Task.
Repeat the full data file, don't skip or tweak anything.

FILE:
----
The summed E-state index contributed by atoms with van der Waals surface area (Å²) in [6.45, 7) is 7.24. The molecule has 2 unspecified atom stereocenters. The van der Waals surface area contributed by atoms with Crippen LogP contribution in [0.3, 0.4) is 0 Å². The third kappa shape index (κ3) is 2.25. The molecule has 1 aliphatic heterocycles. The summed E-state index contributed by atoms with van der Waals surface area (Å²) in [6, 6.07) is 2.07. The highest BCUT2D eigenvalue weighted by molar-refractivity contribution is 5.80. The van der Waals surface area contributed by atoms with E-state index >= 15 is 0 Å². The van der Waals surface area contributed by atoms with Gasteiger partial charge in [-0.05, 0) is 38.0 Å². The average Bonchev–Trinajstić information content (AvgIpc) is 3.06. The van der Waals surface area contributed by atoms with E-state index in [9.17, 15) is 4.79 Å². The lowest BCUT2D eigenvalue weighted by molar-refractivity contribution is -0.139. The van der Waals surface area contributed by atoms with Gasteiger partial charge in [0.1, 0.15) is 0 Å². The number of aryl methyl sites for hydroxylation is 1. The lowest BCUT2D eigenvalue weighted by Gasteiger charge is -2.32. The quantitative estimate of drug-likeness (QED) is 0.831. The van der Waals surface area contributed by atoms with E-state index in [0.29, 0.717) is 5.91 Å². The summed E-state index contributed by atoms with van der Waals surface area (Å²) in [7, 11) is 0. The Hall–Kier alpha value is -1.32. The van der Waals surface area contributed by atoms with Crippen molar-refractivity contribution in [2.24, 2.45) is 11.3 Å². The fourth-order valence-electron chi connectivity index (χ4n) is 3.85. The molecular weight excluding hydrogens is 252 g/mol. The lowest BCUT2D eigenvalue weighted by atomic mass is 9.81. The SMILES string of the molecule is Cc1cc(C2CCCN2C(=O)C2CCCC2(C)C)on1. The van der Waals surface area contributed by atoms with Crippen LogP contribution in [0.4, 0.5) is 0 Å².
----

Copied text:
The summed E-state index contributed by atoms with van der Waals surface area (Å²) in [6.45, 7) is 7.24. The molecule has 2 unspecified atom stereocenters. The van der Waals surface area contributed by atoms with Crippen LogP contribution in [0.3, 0.4) is 0 Å². The third kappa shape index (κ3) is 2.25. The molecule has 1 aliphatic heterocycles. The summed E-state index contributed by atoms with van der Waals surface area (Å²) in [6, 6.07) is 2.07. The highest BCUT2D eigenvalue weighted by molar-refractivity contribution is 5.80. The van der Waals surface area contributed by atoms with E-state index >= 15 is 0 Å². The van der Waals surface area contributed by atoms with Gasteiger partial charge in [-0.05, 0) is 38.0 Å². The average Bonchev–Trinajstić information content (AvgIpc) is 3.06. The van der Waals surface area contributed by atoms with E-state index in [9.17, 15) is 4.79 Å². The lowest BCUT2D eigenvalue weighted by molar-refractivity contribution is -0.139. The van der Waals surface area contributed by atoms with Gasteiger partial charge in [0.1, 0.15) is 0 Å². The number of aryl methyl sites for hydroxylation is 1. The lowest BCUT2D eigenvalue weighted by Gasteiger charge is -2.32. The quantitative estimate of drug-likeness (QED) is 0.831. The van der Waals surface area contributed by atoms with E-state index in [0.29, 0.717) is 5.91 Å². The summed E-state index contributed by atoms with van der Waals surface area (Å²) in [7, 11) is 0. The Hall–Kier alpha value is -1.32. The van der Waals surface area contributed by atoms with Crippen molar-refractivity contribution in [2.24, 2.45) is 11.3 Å². The fourth-order valence-electron chi connectivity index (χ4n) is 3.85. The molecular weight excluding hydrogens is 252 g/mol. The lowest BCUT2D eigenvalue weighted by atomic mass is 9.81. The SMILES string of the molecule is Cc1cc(C2CCCN2C(=O)C2CCCC2(C)C)on1. The van der Waals surface area contributed by atoms with Crippen LogP contribution in [0.4, 0.5) is 0 Å².